Other studies report that levels of omega three fatty acids in mothers’ diets are not only linked with healthy neural development and sleep patterns in babies as well as boosting immunity strengthening properties of breast milk, but they have also been shown to reduce depression and ‘foggy mindedness’ in mothers . Although there are studies showing that certain foods and chemical substances, including nicotine, some antihistamines, estrogen, vitamin B6, garlic and beer and several herbs can enhance or hamper milk production, there is still a widely held assumption that diet makes no difference to a woman’s milk production capacity.
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While milk production is based on ‘supply and demand’ (the more milk your baby drinks, the more milk your breasts will be signalled to make) and it is important to have other factors that may impact milk supply, such as a poor latch or maternal health issues such as low iron or thyroid levels, PCOS , Diabetes or Insufficient Glandular Tissue (IGT), checked by a health professional, there is a good case that certain foods can support and enhance milk production.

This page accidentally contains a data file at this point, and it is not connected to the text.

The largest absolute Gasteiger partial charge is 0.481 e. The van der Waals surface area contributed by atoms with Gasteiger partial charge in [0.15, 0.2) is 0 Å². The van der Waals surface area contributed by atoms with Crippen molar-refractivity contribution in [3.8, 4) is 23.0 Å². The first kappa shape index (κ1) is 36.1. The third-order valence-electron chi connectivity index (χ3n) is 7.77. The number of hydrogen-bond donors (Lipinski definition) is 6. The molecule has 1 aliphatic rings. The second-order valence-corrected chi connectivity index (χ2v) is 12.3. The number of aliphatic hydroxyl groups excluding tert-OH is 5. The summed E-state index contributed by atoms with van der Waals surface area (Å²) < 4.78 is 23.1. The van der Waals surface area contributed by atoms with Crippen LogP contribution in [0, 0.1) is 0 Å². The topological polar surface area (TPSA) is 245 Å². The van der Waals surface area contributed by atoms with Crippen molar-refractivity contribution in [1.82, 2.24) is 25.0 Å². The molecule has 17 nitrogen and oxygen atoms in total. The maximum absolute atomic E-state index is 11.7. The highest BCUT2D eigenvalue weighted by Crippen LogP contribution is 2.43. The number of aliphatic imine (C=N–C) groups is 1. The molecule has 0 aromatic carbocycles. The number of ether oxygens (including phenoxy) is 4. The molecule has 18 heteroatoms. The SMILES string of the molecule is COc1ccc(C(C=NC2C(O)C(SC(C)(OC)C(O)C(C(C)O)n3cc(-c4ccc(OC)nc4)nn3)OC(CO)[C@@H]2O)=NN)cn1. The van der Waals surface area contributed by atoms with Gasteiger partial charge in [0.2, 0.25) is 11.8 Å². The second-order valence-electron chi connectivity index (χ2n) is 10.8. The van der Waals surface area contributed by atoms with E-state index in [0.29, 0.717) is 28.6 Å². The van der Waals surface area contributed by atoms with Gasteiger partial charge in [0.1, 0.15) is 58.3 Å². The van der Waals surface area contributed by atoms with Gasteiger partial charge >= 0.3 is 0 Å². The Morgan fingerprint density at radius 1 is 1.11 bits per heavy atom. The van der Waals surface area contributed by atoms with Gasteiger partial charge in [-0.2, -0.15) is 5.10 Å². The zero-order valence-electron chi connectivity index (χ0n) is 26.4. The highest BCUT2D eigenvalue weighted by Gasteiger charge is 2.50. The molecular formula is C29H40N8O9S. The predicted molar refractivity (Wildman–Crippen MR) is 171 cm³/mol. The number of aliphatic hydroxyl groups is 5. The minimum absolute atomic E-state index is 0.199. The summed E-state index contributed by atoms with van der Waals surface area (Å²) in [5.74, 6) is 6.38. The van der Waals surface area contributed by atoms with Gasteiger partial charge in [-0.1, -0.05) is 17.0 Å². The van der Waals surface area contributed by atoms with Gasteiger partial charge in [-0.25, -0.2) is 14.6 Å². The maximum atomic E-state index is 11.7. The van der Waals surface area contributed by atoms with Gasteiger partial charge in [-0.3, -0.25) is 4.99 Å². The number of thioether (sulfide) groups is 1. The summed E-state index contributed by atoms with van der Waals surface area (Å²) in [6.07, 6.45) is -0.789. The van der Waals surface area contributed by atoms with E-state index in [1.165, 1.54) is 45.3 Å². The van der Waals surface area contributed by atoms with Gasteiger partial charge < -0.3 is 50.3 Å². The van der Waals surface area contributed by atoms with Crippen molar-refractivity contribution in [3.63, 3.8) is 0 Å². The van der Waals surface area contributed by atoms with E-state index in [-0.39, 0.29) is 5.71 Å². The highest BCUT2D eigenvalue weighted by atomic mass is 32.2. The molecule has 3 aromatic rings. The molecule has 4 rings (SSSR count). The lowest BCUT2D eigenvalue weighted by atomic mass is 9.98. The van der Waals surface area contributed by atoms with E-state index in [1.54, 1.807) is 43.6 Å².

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Throughout history, in all cultures, new mothers have been fed special foods to help them recover from birth and produce milk. According to Swiss lactation consultant Hilary Jacobsen, author of ‘Motherfood’ , long before cattle, sheep and goats were domesticated and their milk used as food (so babies’ survival was dependent on their mother’s milk), our foremothers naturally preferred foods and herbs that supported milk production. Grains such as barley and millet were fermented into ‘grain drinks’ and taken by mothers to enhance their milk production.”